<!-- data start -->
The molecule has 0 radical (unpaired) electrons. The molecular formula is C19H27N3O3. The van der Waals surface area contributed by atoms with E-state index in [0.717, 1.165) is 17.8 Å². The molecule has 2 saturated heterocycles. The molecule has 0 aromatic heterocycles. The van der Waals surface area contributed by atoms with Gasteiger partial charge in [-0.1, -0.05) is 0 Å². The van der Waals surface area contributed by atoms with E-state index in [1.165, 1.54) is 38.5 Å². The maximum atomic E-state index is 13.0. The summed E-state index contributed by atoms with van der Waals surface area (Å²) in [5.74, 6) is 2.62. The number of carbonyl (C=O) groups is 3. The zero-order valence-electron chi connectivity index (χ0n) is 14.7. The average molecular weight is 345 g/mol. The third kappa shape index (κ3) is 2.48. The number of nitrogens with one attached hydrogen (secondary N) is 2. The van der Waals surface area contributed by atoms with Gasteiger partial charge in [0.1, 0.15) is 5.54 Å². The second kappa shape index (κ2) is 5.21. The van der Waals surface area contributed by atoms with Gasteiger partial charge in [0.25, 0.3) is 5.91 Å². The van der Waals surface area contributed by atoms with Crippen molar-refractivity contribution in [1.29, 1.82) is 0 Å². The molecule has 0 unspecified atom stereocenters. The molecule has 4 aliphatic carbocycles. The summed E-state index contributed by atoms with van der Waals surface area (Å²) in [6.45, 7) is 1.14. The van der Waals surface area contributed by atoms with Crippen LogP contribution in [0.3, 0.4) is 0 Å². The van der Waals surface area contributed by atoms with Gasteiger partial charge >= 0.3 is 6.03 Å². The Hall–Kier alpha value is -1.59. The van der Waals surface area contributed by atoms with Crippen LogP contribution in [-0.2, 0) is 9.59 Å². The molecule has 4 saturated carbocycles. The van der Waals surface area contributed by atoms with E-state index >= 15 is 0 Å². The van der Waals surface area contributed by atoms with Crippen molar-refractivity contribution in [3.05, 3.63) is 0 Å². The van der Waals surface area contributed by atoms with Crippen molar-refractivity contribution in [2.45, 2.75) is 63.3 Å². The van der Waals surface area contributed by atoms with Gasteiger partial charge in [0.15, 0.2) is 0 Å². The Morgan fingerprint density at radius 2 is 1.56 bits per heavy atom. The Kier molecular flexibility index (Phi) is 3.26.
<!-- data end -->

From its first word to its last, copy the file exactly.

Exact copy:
The molecule has 0 radical (unpaired) electrons. The molecular formula is C19H27N3O3. The van der Waals surface area contributed by atoms with E-state index in [0.717, 1.165) is 17.8 Å². The molecule has 2 saturated heterocycles. The molecule has 0 aromatic heterocycles. The van der Waals surface area contributed by atoms with Gasteiger partial charge in [-0.1, -0.05) is 0 Å². The van der Waals surface area contributed by atoms with E-state index in [1.165, 1.54) is 38.5 Å². The maximum atomic E-state index is 13.0. The summed E-state index contributed by atoms with van der Waals surface area (Å²) in [5.74, 6) is 2.62. The number of carbonyl (C=O) groups is 3. The zero-order valence-electron chi connectivity index (χ0n) is 14.7. The average molecular weight is 345 g/mol. The third kappa shape index (κ3) is 2.48. The number of nitrogens with one attached hydrogen (secondary N) is 2. The van der Waals surface area contributed by atoms with Gasteiger partial charge in [0.1, 0.15) is 5.54 Å². The second kappa shape index (κ2) is 5.21. The van der Waals surface area contributed by atoms with Gasteiger partial charge in [0.25, 0.3) is 5.91 Å². The van der Waals surface area contributed by atoms with Crippen molar-refractivity contribution in [1.29, 1.82) is 0 Å². The molecule has 0 unspecified atom stereocenters. The molecule has 4 aliphatic carbocycles. The summed E-state index contributed by atoms with van der Waals surface area (Å²) in [6.45, 7) is 1.14. The van der Waals surface area contributed by atoms with Crippen LogP contribution in [0.3, 0.4) is 0 Å². The van der Waals surface area contributed by atoms with Gasteiger partial charge >= 0.3 is 6.03 Å². The Hall–Kier alpha value is -1.59. The van der Waals surface area contributed by atoms with Crippen LogP contribution in [-0.2, 0) is 9.59 Å². The molecule has 4 saturated carbocycles. The van der Waals surface area contributed by atoms with E-state index >= 15 is 0 Å². The van der Waals surface area contributed by atoms with Crippen molar-refractivity contribution in [3.05, 3.63) is 0 Å². The van der Waals surface area contributed by atoms with Crippen molar-refractivity contribution in [2.45, 2.75) is 63.3 Å². The van der Waals surface area contributed by atoms with Gasteiger partial charge in [0.15, 0.2) is 0 Å². The Morgan fingerprint density at radius 2 is 1.56 bits per heavy atom. The Kier molecular flexibility index (Phi) is 3.26.